Molecular surface tension creates the astounding effect of water literally holding its shape on a myriad of surfaces. Due to this dynamic, water globs can even be rolled around on certain materials, making for an enjoyable exercise and sight.
I recently stained and sealed my deck so the coated wood boards and caps had just the right characteristics to create a vibrant scene of sorts. What strikes me is the seemingly simplicity of the water droplets standing on wood, all-the-while the science behind this occurrence is rather complicated.
When I contemplate that all the water which exists in our world will never increase nor decrease I stand amazed at its resiliency to return to the form we know most: liquid. Water can take on the form of ice upon freezing or steam after boiling. It can be found flowing rapidly down a mountain stream or slowly moving along the path of an old river. It can become a torrent of waves during a severe storm and jetted through a fire hose or sprinkler head. Water can be found on a placid lake or in a family pool. It can even cut steel.
Some parts of the world receive less than a cup of water a year while other areas receive so much rain that it can’t be accurately measured. Finally, consider the amount of water which makes up a large part of our bodies, and the bodies of most of God’s creatures. Humans can’t last even two weeks without in-taking water. A rather valuable resource, don’t you think? We sure could use more cohesion among the human population !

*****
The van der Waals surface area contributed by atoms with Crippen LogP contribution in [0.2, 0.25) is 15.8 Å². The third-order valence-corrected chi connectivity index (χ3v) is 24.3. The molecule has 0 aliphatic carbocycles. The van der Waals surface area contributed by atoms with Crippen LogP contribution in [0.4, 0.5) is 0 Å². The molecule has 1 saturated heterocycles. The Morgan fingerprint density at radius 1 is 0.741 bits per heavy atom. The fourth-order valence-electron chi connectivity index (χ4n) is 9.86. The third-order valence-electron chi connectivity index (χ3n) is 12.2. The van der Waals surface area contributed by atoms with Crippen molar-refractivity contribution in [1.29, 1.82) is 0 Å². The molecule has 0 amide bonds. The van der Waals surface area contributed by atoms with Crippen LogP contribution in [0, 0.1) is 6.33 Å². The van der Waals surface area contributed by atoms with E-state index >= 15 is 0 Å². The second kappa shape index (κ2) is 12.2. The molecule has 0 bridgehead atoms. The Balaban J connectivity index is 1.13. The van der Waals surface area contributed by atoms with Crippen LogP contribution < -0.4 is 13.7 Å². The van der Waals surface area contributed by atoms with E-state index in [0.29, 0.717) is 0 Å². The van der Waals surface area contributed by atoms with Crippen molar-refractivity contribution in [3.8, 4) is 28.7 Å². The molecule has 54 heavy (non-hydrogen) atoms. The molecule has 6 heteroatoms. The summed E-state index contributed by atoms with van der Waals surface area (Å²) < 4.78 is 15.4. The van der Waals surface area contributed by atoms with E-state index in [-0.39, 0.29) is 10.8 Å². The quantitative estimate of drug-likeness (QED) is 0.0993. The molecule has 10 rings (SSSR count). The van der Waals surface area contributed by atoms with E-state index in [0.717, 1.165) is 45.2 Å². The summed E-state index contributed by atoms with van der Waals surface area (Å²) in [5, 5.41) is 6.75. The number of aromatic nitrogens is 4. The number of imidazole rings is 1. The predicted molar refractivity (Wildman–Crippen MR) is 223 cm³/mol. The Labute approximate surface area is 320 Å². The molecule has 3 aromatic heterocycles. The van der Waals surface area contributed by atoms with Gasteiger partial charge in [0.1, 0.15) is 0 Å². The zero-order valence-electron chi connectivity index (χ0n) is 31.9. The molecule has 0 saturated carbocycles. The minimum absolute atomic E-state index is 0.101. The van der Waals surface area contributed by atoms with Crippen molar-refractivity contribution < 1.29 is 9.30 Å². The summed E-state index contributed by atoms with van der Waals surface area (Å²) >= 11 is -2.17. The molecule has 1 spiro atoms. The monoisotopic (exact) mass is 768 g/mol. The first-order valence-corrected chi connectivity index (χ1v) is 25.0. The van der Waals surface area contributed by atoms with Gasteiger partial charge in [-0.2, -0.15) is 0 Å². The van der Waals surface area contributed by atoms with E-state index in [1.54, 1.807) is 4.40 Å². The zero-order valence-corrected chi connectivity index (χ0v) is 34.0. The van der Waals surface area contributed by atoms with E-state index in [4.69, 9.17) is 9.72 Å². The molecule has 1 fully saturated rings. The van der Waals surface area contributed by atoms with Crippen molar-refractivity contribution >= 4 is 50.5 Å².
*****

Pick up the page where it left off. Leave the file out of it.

On a recent chilly morning I witnessed the release of steam mixed with smoke bellowing out of various manufacturing buildings. The sun was wakening and revealed herself in a blanket of light which illuminated the buildings, stacks and the fast-moving, vertical clouds in marvelous ways. Smoke stacks are created to carry away the by-products of various manufacturing operations. These stacks are in the same lower industrial district called Fairfax, in Kansas City, Kansas. This is the same area where I photographed the starlings on wires. Interestingly, during WWII, much of this area-including the old General Motors automobile plant-was transformed into a mighty war machine, producing everything from bombers to nuts and bolts. There was even an aircraft strip made for the bombers to depart from their plant. It is long gone. I can envision a Thomas Hart Benton painting as America flexed her industrial might which transformed her into an industrial giant in the twentieth century. Instead of products for war being fabricated, domestic products such as fiberglass insulation, electric motors and new automobiles are currently produced in this area. I don’t like pollution, but I understand there is a certain amount of it pouring out of these stacks as materials are mixed and burned, etc. I’m sure there are processes in place to scrub the pollutants out of the by-product that we call smoke. In the case of these photographs, much of what appears to be smoke is actually steam which is readily visible due to the moisture in the air and the sunlight reflecting off the steam and smoke. Most of my photographs are of nature because I am so drawn to God’s creation, but I still find beauty in other things, including smoke and steam clouds ! As I drove around the area my angle of attack shifted from the east looking west to the west looking east, into the sun. This perspective provides a more etherial quality to the images as the smoke and steam are semi-translucent. A few minutes after these photos were taken the sun leaped above the horizon and I was on my way to another project. I hope you find these images interesting, and perhaps a bit mystifying, too. Thanks for viewing my post today!